By Leo Babauta
I have a problem, and I think most people do as well: I want to do everything.
Okay, not actually every single thing, but I want to do more than I possibly can:
- I want to do everything on my long to-do list, today
- I want to take on every interesting project
- I want to say yes to everyone else’s requests, even if I know I’m already too busy
- I want to travel everywhere, and see everything that’s interesting
- I want to try every delicious food, and I always want more of it (and I always eat too much)
- I want to watch every interesting TV show and film
- I want to read everything interesting online
- I want to take on a lot of interesting hobbies—each of which would take me many hours to master
- I want to spend time with everyone I love, with every friend, and also have a lot of time for solitude!
Obviously, this is all impossible. But I bet I’m not alone in constantly wanting all of this and more.
There’s a term for this in Buddhism that sounds judgmental but it’s not: “greed.” The term “greed” in this context just describes the very human tendency to want more of what we want. It’s why we’re overloaded with too many things to do, overly busy and overwhelmed. It’s why we’re constantly distracted, why we overeat and shop too much and get addicted to things. It’s why we have too much stuff, and are in debt.
Greed is so common that we don’t even notice it. It’s the foundation of our consumerist society. It’s the ocean that we’re swimming, so much a part of the fabric of our lives that we can’t see that it’s there.
So what can we do about this tendency called greed? Is there an antidote?
There absolutely is.
The traditional antidote to greed in Buddhism is generosity. And while we will talk about the practice of generosity, the antidote I’d like to propose you try is focus. Focus is a form of simplicity. It’s letting go of everything that you might possibly want, to give complete focus on one important thing.
Imagine that you want to get 20 things done today. You are eager to rush through them all and get through your to-do list! But instead of indulging in your greed tendency, you decide to simplify. You decide to focus.
Let’s talk about the practice of complete focus.
The Practice of Complete Focus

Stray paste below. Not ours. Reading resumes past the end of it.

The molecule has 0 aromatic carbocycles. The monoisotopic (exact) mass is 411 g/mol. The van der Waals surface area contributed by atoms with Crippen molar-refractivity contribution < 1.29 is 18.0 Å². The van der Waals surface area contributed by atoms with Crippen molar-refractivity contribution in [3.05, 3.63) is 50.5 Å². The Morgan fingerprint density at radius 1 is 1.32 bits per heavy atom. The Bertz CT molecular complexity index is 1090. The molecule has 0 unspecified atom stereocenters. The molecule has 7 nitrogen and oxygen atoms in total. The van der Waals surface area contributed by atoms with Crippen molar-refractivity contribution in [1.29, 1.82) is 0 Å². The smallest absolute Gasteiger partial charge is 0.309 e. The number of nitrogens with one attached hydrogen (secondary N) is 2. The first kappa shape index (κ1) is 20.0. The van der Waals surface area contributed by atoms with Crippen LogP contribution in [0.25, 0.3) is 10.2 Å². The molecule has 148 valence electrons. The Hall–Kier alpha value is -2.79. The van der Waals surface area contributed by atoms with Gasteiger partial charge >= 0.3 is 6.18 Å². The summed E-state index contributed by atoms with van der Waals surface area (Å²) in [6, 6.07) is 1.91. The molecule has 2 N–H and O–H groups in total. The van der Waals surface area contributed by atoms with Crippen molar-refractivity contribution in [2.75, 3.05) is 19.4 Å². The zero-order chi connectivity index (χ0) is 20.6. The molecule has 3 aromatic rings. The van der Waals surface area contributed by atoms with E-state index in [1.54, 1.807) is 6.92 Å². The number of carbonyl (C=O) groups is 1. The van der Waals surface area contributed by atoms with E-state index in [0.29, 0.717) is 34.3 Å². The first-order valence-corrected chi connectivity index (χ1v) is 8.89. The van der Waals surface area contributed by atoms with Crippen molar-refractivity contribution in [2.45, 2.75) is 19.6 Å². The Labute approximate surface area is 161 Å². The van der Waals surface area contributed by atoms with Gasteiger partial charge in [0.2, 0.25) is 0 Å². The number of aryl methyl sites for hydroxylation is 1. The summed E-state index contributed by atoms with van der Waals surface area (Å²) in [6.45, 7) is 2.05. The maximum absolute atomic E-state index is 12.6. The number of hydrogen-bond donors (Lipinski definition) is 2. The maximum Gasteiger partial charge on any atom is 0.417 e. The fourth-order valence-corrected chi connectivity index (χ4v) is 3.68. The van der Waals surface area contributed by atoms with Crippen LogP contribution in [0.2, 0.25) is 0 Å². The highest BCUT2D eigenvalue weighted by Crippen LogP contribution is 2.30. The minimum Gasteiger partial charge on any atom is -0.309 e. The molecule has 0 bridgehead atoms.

This practice can be applied to all of the types of greed we mentioned above—wanting to do everything, read everything, say yes to everything, go everywhere, eat all the things.
Identify the urge: The first step in this practice is to recognize that your greed tendency is showing itself. Notice that you want to do everything, eat everything and so forth. Once we’re aware of the tendency, we can work with it.
See the effects: Next, we need to recognize that indulging in the greed tendency only hurts us. It makes us feel stressed, overwhelmed, always unsatisfied. It makes us do and eat and watch and shop too much, to the detriment of our sleep, happiness, relationships, finances and more. Indulging might satisfy a temporary itch, but it’s not a habit that leads to happiness or fulfillment.
Practice refraining: Third, we can choose to refrain—choose not to indulge. The practice of refraining is about not indulging in the greed tendency, and instead pausing. Noticing the urge to indulge, and mindfully noticing how the urge feels in our body, as a physical sensation. Where is it located? What is it like? Be curious about it. Stay with it for a minute or two. Notice that you are actually completely fine, even if the urge is really strong. It’s just a sensation.
Focus with generosity: Then we can choose to be generous and present with one thing. Instead of trying to do everything, choose just one thing. Ideally, choose something that’s important and meaningful, that will have an impact on the lives of others, even if only in a small way. Let this be an act of generosity for others. Let go of everything else, just for a few minutes, and be completely with this one thing. Generously give it your full attention. This is your love.
Clear distractions: If necessary, create structure to hold you in this place of focus. That might mean shutting off the phone, turning off the Internet, going to a place where you can completely focus. Think of it as creating your meditation space.
Practice with the resistance: As you practice focus, you are likely to feel resistance towards actually focusing and doing this one thing. You’ll want to go do something else, anything else. You’ll feel great aversion to doing this one thing. It’s completely fine. Practice with this resistance as you did with the urge: noticing the physical sensation, meditating on it with curiosity, staying with it with attention and love. Again, it’s just a sensation, and you can learn to love it as you can any experience.
Let go of everything, and generously give your complete focus to one thing. Simplify, and be completely present.
You can do this with your urge to do all tasks, read all things, do all hobbies, say yes to all people and projects. But you can also do it with possessions: choose just to have what you need to be happy, and simplify by letting go of the rest. You can do the same with travel: be satisfied with where you are, or with going to one place and fully being there with it.
You don’t need to watch everything, read everything, eat everything. You can simplify and do less. You can let go and be present.
You can focus mindfully.
Leo Babauta is a regular guy, a father of six kids, a husband, a writer from Guam (now living in San Francisco). He eats vegan food, writes, runs, and reads. He is the founder of Zen Habits which is about finding simplicity and mindfulness in the daily chaos of our lives. It’s about clearing the clutter so we can focus on what’s important, create something amazing, find happiness.
Editor: Dana Gornall
This article was previously published on author’s blog and re-published with permission.
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